Laura Lee Moore

Reflecting upon her experiences that led to being crowned Homecoming Queen, Laura Lee Moore wrote a personal story that portrays the love for education first instilled by her parents and how it prepared her to thrive in university life.

The Homeschooler Away from Home: Surviving and Thriving in College

By Laura Lee Moore

The silver tiara sparkled in the gym’s overhead lights and its twinkle transported me from a basketball court decorated for a college homecoming to a medieval court awaiting a coronation. As the loudspeaker burst forth with a warbled version of my name and major, I stepped forward to allow our university president to crown me Miss Union University.

As I felt the crown’s weight pressing against the back of my scalp and listened to my introduction, I felt far away as if I were eavesdropping on someone else’s story. All the memories that brought me to this moment flashed through my mind. As I grasped my father’s arm and proceeded across the gymnasium, I felt it appropriate to celebrate this significant milestone of my senior year with the man who has been both my father and teacher for 22 years.

I thought back to the time he grasped my hand across the dining room table as our family learned Spanish together, or the way he taught me to sing the Greek alphabet with his booming bass blending perfectly with my 9-year-old soprano. I looked up into his face and saw the same quiet pride I had seen in high school as I stole and devoured theology books from his desk and talked with him about politics and government.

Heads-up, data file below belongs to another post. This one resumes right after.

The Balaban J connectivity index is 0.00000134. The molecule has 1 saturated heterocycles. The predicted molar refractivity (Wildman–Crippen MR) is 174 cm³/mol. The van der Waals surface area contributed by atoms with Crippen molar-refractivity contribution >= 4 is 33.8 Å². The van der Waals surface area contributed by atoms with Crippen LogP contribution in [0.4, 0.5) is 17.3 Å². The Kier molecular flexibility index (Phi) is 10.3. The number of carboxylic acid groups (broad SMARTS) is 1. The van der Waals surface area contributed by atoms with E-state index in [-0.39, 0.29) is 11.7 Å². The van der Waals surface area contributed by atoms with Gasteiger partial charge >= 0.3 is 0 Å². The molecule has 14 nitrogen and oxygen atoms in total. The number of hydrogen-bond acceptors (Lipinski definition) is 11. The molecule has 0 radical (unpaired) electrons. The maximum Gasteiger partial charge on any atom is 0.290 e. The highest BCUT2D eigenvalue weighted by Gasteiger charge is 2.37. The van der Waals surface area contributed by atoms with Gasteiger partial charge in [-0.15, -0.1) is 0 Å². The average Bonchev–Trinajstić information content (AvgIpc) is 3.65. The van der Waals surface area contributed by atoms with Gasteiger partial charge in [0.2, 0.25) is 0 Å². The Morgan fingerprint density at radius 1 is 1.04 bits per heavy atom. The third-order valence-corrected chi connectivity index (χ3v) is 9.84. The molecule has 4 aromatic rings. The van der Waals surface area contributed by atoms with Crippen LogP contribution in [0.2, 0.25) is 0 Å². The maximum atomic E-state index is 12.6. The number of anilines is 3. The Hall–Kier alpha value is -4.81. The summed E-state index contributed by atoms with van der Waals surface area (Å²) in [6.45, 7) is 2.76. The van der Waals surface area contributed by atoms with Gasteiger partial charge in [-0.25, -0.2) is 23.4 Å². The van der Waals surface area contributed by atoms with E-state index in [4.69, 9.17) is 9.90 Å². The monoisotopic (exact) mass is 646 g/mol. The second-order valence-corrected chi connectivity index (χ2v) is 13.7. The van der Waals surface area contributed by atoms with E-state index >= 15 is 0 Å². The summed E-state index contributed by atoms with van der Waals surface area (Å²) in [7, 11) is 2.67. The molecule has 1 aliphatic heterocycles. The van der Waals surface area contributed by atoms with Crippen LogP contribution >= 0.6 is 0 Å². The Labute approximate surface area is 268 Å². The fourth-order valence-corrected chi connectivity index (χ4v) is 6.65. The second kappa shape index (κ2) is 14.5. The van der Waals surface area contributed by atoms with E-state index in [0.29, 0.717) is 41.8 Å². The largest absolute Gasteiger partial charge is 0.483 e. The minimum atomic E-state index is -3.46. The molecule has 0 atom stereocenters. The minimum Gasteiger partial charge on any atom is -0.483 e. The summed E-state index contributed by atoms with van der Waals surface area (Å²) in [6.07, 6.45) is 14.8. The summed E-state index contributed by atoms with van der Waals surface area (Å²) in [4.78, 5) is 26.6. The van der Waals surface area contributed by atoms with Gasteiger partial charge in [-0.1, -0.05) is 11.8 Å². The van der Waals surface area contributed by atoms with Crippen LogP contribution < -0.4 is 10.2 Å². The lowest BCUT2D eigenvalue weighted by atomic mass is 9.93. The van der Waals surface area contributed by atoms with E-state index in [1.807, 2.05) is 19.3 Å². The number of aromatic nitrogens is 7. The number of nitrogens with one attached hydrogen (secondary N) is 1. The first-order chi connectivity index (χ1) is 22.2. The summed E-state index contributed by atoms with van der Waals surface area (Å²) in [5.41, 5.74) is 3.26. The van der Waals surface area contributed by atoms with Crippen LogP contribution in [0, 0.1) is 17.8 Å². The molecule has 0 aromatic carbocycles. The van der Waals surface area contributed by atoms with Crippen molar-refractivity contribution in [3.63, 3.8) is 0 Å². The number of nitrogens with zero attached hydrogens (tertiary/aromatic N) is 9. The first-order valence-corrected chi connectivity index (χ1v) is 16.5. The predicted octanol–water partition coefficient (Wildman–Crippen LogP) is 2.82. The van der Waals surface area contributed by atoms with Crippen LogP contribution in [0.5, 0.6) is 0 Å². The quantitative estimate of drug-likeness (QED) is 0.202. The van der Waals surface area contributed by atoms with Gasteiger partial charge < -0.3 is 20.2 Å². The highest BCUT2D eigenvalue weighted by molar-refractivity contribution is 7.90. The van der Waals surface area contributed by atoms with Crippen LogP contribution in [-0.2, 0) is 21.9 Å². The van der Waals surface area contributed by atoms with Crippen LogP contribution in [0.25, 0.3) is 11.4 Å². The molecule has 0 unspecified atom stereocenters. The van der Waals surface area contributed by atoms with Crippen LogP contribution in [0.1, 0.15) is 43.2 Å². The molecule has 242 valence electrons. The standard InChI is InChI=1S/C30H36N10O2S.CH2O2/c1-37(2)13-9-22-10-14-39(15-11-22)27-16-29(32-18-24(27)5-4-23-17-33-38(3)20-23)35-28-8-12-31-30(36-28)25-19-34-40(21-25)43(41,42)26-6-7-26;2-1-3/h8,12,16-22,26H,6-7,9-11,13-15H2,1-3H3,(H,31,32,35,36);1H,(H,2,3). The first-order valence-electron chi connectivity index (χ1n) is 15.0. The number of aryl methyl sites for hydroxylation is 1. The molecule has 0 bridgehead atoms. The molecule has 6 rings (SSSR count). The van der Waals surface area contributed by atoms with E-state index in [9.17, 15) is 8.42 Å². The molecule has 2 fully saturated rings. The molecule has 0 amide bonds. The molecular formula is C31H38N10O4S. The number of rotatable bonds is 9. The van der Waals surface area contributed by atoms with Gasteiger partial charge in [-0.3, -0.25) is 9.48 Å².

Looking across the crowd, I spotted Dr. David Gushee, my ethics professor, and thought of the endless after-class discussions about worldview and the Christian’s role in social ethics. I saw my mom in the crowd wiping tears from her eyes and thought of all the times we had laughed and cried together as she read to me for hours and helped develop my love for reading and learning. I noticed Heather – a freshman – sitting toward the top of the bleachers. Last semester I helped her study for Old Testament and introduced her to mnemonic devices. I will never forget the song we made up about the twelve tribes of Israel!

Homeschooling Enhances Higher Education

I have to admit, I wondered at times during high school if I would truly be prepared for higher education. I thought of the concerned questions from strangers about our decision to homeschool. They wondered if I would be well prepared for college or if socialization skills would be harder. As I gazed on the sea of faces of friends and mentors watching the homecoming awards, I smiled at the question, “What about socialization?”

Closer to the end of my formal education than to the beginning, I can confidently say my doubts are quieted and my burning questions answered. Not only was I prepared to survive as a homeschooler in college, I was prepared to thrive. Sure, I have to spend more time picking out clothes, taking notes and carrying backpacks than I did in high school, but the key principles of learning were already instilled in my character. I find my experience in home education has enhanced rather than hindered my capacity to learn, the depth of my experience and the quality of my relationships.